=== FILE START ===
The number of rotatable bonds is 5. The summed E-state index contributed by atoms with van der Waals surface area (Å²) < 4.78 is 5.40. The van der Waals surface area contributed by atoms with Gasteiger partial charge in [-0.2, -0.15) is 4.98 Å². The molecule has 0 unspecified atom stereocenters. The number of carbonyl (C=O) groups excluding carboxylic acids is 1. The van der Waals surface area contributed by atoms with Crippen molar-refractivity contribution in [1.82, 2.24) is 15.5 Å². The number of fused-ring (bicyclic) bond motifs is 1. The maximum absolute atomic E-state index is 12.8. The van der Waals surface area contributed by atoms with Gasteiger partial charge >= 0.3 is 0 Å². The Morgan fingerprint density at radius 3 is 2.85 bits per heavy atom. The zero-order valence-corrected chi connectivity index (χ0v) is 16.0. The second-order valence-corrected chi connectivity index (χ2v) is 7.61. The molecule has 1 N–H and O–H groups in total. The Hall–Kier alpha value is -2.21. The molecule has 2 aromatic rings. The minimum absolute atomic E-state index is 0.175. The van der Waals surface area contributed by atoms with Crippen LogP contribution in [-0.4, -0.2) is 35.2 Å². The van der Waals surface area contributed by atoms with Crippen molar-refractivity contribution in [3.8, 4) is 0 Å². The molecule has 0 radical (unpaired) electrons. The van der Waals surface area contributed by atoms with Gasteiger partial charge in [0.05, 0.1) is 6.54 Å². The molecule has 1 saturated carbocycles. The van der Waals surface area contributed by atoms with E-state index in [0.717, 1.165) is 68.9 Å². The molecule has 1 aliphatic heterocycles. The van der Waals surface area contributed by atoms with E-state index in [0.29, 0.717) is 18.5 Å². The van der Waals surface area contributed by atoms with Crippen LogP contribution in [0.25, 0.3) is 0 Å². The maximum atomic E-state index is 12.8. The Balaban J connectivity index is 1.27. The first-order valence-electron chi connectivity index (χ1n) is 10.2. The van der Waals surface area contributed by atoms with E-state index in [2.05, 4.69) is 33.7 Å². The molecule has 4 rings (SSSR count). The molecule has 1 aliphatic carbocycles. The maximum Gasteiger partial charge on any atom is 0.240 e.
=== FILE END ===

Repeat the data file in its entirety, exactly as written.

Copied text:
The number of rotatable bonds is 5. The summed E-state index contributed by atoms with van der Waals surface area (Å²) < 4.78 is 5.40. The van der Waals surface area contributed by atoms with Gasteiger partial charge in [-0.2, -0.15) is 4.98 Å². The molecule has 0 unspecified atom stereocenters. The number of carbonyl (C=O) groups excluding carboxylic acids is 1. The van der Waals surface area contributed by atoms with Crippen molar-refractivity contribution in [1.82, 2.24) is 15.5 Å². The number of fused-ring (bicyclic) bond motifs is 1. The maximum absolute atomic E-state index is 12.8. The van der Waals surface area contributed by atoms with Gasteiger partial charge >= 0.3 is 0 Å². The Morgan fingerprint density at radius 3 is 2.85 bits per heavy atom. The zero-order valence-corrected chi connectivity index (χ0v) is 16.0. The second-order valence-corrected chi connectivity index (χ2v) is 7.61. The molecule has 1 N–H and O–H groups in total. The Hall–Kier alpha value is -2.21. The molecule has 2 aromatic rings. The minimum absolute atomic E-state index is 0.175. The van der Waals surface area contributed by atoms with Crippen LogP contribution in [-0.4, -0.2) is 35.2 Å². The van der Waals surface area contributed by atoms with Crippen molar-refractivity contribution in [3.8, 4) is 0 Å². The molecule has 0 radical (unpaired) electrons. The van der Waals surface area contributed by atoms with Gasteiger partial charge in [0.05, 0.1) is 6.54 Å². The molecule has 1 saturated carbocycles. The van der Waals surface area contributed by atoms with E-state index in [0.717, 1.165) is 68.9 Å². The molecule has 1 aliphatic heterocycles. The van der Waals surface area contributed by atoms with E-state index in [0.29, 0.717) is 18.5 Å². The van der Waals surface area contributed by atoms with Crippen LogP contribution in [0.25, 0.3) is 0 Å². The maximum atomic E-state index is 12.8. The Balaban J connectivity index is 1.27. The first-order valence-electron chi connectivity index (χ1n) is 10.2. The van der Waals surface area contributed by atoms with E-state index in [2.05, 4.69) is 33.7 Å². The molecule has 4 rings (SSSR count). The molecule has 1 aliphatic carbocycles. The maximum Gasteiger partial charge on any atom is 0.240 e.